Essentially, the kernel timer sets the frequency of which the kernel checks for new work to be done. The lowest pre-defined value is 100Hz, meaning a resolution of 10ms, which is the same as in Windows. The highest value is 1000ms, giving a resolution of 1ms. This means it will be much more responsive if there is a lot of load or many different competing processes on the system, but will be able to give less overall CPU power since some clock cycles are wasted on the higher clock resolution.

    The kernel is tuned for 4 timer settings. In Hz: 100, 250, 300, and 1000. For example, 100Hz is good for NUMA systems with lots of CPUs and RAW CPU power is king, 250 is good for things like web servers, 300 is good for video engineering, and 1000 is good for very low-latency tasks like gaming.

    If you define your own timer 500 is an option, but then you'd be running at a timer setting that hadn't been tested by any other Linux users and you could run into some sticky situations. Really, 1000Hz is probably preferable anyway.
     
  3. scars230

    scars230 Geek Trainee

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    Dude !
    Seriously if you were a girl i would have married you
    . . . naaa just kidding :)
    Heheheh
    Anyways thanks for all that you have taught me i will surely put all of this to good use.
    God Bless you.

    Edit : I m sorry but these settings actually raised Internet latency.
    Could you please give a website link which may teach me TWEAKING of latency related settings.

    Thanks
     
  4. Anti-Trend

    Anti-Trend Nonconformist Geek Staff Member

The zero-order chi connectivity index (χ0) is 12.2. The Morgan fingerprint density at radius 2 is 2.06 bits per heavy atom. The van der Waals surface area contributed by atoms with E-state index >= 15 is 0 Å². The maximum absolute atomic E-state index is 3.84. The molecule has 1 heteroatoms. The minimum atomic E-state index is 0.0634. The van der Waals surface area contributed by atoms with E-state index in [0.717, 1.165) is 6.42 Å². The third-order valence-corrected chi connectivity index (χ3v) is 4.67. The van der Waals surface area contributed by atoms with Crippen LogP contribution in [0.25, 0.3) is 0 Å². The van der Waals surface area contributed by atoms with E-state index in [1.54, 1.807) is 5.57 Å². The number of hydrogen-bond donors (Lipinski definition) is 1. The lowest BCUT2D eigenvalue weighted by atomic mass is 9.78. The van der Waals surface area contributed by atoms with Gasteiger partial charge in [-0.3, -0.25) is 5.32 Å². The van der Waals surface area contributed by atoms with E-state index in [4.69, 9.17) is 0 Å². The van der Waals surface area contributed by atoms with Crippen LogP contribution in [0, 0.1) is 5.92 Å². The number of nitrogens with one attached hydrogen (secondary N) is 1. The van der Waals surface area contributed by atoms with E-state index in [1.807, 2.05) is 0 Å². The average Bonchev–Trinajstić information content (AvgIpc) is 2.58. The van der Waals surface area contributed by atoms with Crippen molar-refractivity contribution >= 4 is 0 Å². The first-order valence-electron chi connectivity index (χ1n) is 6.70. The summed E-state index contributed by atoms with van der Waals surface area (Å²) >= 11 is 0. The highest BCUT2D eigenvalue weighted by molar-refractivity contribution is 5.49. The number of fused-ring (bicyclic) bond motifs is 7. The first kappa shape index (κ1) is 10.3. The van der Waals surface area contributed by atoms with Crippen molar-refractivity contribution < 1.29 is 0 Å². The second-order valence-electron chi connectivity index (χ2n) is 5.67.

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    How are you measuring latency? If you're measuring based on ICMP echo requests or similar, it won't really apply if your game is using UDP for data. See here for a brief look at setting UDP buffer sizes:

    http://www.29west.com/docs/THPM/udp-buffer-sizing.html
     
  5. scars230

    scars230 Geek Trainee

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    By connecting to the game server
    also does those settings hamper download speeds of the computer ? i also saw a fall in it.

    Yes Games use UDP.
     
  6. Anti-Trend

    Anti-Trend Nonconformist Geek Staff Member

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    The sysctl settings I gave you increase the network buffers by several times. They should help in the case of multiple simultaneous connections, but might make it worse for a single connection. You can always try different values there to find your sweet spot. After making a change, you can apply your new settings with
    Code:
    sysctl -p
     
  7. scars230

    scars230 Geek Trainee

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    ok thank you
     
  8. Anti-Trend

    Anti-Trend Nonconformist Geek Staff Member

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    Try these:

    Code:
    # Add lots more TCP buffer space for high-latency connections
    net.core.wmem_max = 12582912
    net.core.rmem_max = 12582912
    net.ipv4.tcp_rmem = 10240 87380 12582912
    net.ipv4.tcp_wmem = 10240 87380 12582912
    
    # An option to enlarge the transfer window
    net.ipv4.tcp_window_scaling = 1
    
    # Enable timestamps as defined in RFC1323
    net.ipv4.tcp_timestamps = 1
    
    # Enable select acknowledgments
    net.ipv4.tcp_sack = 1
    
    # If set, TCP will not cache metrics on closing connections
    net.ipv4.tcp_no_metrics_save = 1
    
    # Set maximum number of packets, queued on the INPUT side, when the interface receives packets faster than kernel can process them
    net.core.netdev_max_backlog = 5000
     
  9. scars230

    scars230 Geek Trainee

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    Anti-Trend I respect you and the hard work you did for me.
    God bless you.